There’s all this talk about hydrogen fuel cell cars, but maybe nobody thought it would go that far: now the US military has them! It’s the first army in the world to include a fleet of 16 such vehicles and test them in a Hawaiian environment of real-life conditions.
These tests will make the vehicles even more adapted to military needs, but they’re not that bad in their current shape either: they recharge in 5 minutes and then drive up to 200 miles on what they refueled. What they have going for them is, of course, the fact that they’re non-polluting.
That is a question of protecting the environment, but as Lt. Gen. Francis J. Wiercinski, commanding general of U.S. Army, Pacific put it, it’s more a question of having the upper-hand in energy (petroleum) dependence. And U.S. Senator Daniel Inouye totally agrees: “The development of fuel cell vehicles (…) will reduce our dependence on foreign oil and help move our state and country forward.”
On the other side we have George Ka’iliwai, director of Resources and Assessment for U.S. Pacific Command, who has a more diplomatic approach, but who basically says the same thing: “Defense relationships and military approaches alone can’t solve all of our energy challenges, but they underpin the initiatives we’re taking (…) to reduce the dependence on foreign sources of energy.”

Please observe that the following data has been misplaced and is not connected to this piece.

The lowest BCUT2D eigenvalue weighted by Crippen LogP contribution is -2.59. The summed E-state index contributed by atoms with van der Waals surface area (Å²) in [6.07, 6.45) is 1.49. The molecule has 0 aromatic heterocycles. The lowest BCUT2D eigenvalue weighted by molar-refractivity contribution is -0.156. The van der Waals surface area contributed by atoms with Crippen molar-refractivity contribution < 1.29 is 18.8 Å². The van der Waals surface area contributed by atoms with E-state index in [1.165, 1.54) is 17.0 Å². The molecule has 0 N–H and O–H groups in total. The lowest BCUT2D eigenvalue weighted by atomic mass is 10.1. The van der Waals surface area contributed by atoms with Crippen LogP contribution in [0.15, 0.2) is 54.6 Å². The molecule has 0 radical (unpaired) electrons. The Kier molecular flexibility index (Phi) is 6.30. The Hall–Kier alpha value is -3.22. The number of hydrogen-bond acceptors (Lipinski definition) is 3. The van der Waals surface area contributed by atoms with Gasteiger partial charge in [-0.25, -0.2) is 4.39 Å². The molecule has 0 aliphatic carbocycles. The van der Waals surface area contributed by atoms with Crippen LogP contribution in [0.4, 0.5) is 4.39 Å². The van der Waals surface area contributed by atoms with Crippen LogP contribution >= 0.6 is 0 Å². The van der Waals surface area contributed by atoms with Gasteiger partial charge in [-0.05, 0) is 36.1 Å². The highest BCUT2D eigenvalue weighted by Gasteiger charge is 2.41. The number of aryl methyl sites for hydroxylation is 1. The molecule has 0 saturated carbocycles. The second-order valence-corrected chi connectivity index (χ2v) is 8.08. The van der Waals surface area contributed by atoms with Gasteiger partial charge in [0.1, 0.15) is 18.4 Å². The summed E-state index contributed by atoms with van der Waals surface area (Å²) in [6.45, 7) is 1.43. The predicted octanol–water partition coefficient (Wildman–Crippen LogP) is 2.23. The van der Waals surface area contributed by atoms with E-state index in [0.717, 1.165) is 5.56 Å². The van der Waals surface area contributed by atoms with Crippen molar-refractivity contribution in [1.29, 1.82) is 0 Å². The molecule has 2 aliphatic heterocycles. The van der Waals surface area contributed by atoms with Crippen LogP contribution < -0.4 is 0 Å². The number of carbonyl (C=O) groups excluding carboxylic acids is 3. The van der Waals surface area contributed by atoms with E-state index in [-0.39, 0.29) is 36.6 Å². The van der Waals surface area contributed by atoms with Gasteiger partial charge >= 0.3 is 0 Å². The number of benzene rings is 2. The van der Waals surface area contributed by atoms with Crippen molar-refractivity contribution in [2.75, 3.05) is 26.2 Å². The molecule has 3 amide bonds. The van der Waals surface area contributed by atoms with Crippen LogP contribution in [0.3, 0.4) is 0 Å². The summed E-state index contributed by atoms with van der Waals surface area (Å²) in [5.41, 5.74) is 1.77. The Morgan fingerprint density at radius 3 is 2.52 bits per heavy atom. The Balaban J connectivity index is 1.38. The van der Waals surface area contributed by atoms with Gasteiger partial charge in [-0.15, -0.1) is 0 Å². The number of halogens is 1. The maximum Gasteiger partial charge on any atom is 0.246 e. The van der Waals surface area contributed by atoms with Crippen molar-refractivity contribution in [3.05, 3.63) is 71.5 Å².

The hydrogen fuel cell vehicles have received funds from the Army Tank Automotive Research Development Engineering Center and the Office of Naval Research and Air Force Research Laboratories.
Also, they were officially introduced during a February 22 ceremony at historic Palm Circle at Fort Shafter, Hawaii and they are just a step in a partnership among 13 agencies, companies and universities. As expected, if everything goes well, then other states can start using the technology, too.